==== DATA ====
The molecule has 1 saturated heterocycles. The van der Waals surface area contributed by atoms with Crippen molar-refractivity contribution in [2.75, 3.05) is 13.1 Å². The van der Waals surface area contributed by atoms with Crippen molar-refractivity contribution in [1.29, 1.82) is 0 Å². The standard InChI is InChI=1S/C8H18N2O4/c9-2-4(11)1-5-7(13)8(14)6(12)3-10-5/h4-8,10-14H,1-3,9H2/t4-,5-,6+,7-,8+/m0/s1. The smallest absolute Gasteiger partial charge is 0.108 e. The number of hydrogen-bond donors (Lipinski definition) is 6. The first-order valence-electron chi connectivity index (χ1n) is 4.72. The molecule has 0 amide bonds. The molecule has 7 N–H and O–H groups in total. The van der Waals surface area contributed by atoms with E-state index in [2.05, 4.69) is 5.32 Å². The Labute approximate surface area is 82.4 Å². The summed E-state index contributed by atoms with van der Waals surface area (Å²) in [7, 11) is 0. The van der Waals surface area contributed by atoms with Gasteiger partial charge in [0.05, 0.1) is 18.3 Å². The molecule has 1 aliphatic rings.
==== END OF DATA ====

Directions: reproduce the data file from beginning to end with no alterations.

The molecule has 1 saturated heterocycles. The van der Waals surface area contributed by atoms with Crippen molar-refractivity contribution in [2.75, 3.05) is 13.1 Å². The van der Waals surface area contributed by atoms with Crippen molar-refractivity contribution in [1.29, 1.82) is 0 Å². The standard InChI is InChI=1S/C8H18N2O4/c9-2-4(11)1-5-7(13)8(14)6(12)3-10-5/h4-8,10-14H,1-3,9H2/t4-,5-,6+,7-,8+/m0/s1. The smallest absolute Gasteiger partial charge is 0.108 e. The number of hydrogen-bond donors (Lipinski definition) is 6. The first-order valence-electron chi connectivity index (χ1n) is 4.72. The molecule has 0 amide bonds. The molecule has 7 N–H and O–H groups in total. The van der Waals surface area contributed by atoms with E-state index in [2.05, 4.69) is 5.32 Å². The Labute approximate surface area is 82.4 Å². The summed E-state index contributed by atoms with van der Waals surface area (Å²) in [7, 11) is 0. The van der Waals surface area contributed by atoms with Gasteiger partial charge in [0.05, 0.1) is 18.3 Å². The molecule has 1 aliphatic rings.